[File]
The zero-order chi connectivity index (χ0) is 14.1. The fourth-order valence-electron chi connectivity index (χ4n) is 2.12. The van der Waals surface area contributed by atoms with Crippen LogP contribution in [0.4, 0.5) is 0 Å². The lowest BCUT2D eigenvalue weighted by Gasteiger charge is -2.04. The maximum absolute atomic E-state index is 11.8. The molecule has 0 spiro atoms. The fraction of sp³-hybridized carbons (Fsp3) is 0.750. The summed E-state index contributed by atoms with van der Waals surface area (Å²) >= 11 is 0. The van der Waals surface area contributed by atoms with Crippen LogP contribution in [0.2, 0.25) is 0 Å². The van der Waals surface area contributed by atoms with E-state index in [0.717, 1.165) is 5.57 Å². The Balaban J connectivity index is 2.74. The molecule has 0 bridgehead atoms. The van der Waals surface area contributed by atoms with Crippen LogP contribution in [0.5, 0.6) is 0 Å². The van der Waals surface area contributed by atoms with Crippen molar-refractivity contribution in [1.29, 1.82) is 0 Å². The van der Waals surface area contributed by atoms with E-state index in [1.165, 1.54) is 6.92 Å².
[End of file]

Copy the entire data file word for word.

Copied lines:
The zero-order chi connectivity index (χ0) is 14.1. The fourth-order valence-electron chi connectivity index (χ4n) is 2.12. The van der Waals surface area contributed by atoms with Crippen LogP contribution in [0.4, 0.5) is 0 Å². The lowest BCUT2D eigenvalue weighted by Gasteiger charge is -2.04. The maximum absolute atomic E-state index is 11.8. The molecule has 0 spiro atoms. The fraction of sp³-hybridized carbons (Fsp3) is 0.750. The summed E-state index contributed by atoms with van der Waals surface area (Å²) >= 11 is 0. The van der Waals surface area contributed by atoms with Crippen LogP contribution in [0.2, 0.25) is 0 Å². The van der Waals surface area contributed by atoms with E-state index in [0.717, 1.165) is 5.57 Å². The Balaban J connectivity index is 2.74. The molecule has 0 bridgehead atoms. The van der Waals surface area contributed by atoms with Crippen LogP contribution in [0.5, 0.6) is 0 Å². The van der Waals surface area contributed by atoms with Crippen molar-refractivity contribution in [1.29, 1.82) is 0 Å². The van der Waals surface area contributed by atoms with E-state index in [1.165, 1.54) is 6.92 Å².